If you think you aren't familiar with Amy Sherald's work, you're wrong. Sherald painted Michelle Obama's official portrait, and that image was broadcast around the world and back. Sherald's portraits are of everyday black people (Mrs. Obama excepted, of course) with serene expression standing against featureless monotone backgrounds, and done in the large-size format once reserved for royalty and the wealthy elite. By portraying her subjects realistically and in vibrant color, Sherald liberates the black image from the traditional narrative; there are no sociological clues that hint at the status of her people. They are their own context, their eyes taking in the viewer with majestic calm. Amy Sherald, an exhibition of the artist's paintings, opens with a free reception from 7 to 9 p.m. Friday, May 11, at the Contemporary Art Museum St. Louis (3750 Washington Boulevard); www.camstl.org). The exhibit remains up through August 19, and admission is free. free admission
As part of its mission to present work by modern artists, the Contemporary Art Museum supports local artists through the Great Rivers Biennial. A team of esteemed jurors from the art world work through more than 150 applications to select three artists who live in the metro area for a high-profile exhibition at the museum. Addoley Dzegede, Sarah Paulsen and Jacob Stanley are the recipients of the eighth installment, and all three should be well-known to gallery habitues. In Ballast, Dzegede uses patterned textiles, sculpture and video to explore the hidden and forgotten history that creates a sense of "unified" identity. Paulsen combines consumer campaigns, immigrant narratives and stop-motion animation in an installation of single-channel videos to create a multi-part story about the invisible framework that supports and reinforces racial oppression. Stanley's sculptures are constructed to explore the nature and passage of time. His piece Accretion is a quarter-inch thick steel sheet; visitors can each place one sheet on top of it. As time passes and the weight increases, the steel will bend. The Great Rivers Biennial opens with a free reception from 7 to 9 p.m. Friday, May 11, at Contemporary Art Museum St. Louis (3750 Washington Boulevard; www.camstl.org). The artists and jurors will hold a panel discussion at 11 a.m. Saturday, May 12. The show continues through Sunday, August 19, and admission is free. free admission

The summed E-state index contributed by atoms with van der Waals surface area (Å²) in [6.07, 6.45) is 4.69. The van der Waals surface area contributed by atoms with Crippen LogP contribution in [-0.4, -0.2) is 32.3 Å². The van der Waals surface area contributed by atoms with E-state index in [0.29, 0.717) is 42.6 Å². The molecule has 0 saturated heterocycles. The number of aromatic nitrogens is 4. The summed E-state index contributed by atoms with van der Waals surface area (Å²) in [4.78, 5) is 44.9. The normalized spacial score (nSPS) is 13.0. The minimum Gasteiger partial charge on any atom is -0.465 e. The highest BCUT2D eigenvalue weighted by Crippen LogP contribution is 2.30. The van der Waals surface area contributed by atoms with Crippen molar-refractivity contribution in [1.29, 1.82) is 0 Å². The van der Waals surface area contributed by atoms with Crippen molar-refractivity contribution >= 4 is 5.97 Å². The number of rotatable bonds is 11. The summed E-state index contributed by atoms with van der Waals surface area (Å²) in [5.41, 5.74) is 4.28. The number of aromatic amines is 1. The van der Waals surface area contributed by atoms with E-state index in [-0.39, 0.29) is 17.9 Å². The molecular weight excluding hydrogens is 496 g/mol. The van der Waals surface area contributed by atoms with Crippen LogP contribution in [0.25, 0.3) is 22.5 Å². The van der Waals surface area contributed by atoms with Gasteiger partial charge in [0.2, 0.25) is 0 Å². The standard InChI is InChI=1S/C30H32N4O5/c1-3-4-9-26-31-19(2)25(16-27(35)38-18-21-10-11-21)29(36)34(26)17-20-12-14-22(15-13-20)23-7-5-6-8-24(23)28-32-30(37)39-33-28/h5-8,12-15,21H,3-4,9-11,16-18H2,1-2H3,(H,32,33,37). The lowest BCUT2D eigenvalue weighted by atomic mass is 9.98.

The ancient city of Thonis-Heracleion was Egypt's main Mediterranean port from 664 to 332 BC, or roughly 100 years longer than the country of America has existed. It was a thriving, international metropolis — and then a string of natural disasters wiped it off the map. Archeologist Franck Goddio and his team of underwater archeologists rediscoverd Thonis-Heracleion 1,000 years later, four miles off the coast of present-day Egypt. It was more than 30 feet below the surface of the sea, its colossal statues of gods, pharaohs and ritual animals resting in the ruins of a world long gone. Three of these massive statues comprise the heart of the new exhibition Sunken Cities: Egypt's Lost Worlds, which will be on display at the Saint Louis Art Museum (1 Fine Arts Drive; www.slam.org) Tuesday through Sunday (March 25 to September 9). Alongside the trio of statues are more than 200 ceremonial and commercial artifacts (bronze vessels, coins, jewelry) found both on the sea floor and on loan from museums in Cairo and Alexandria. Admission to the exhibit is $8 to $20, and free on Friday. $8-$20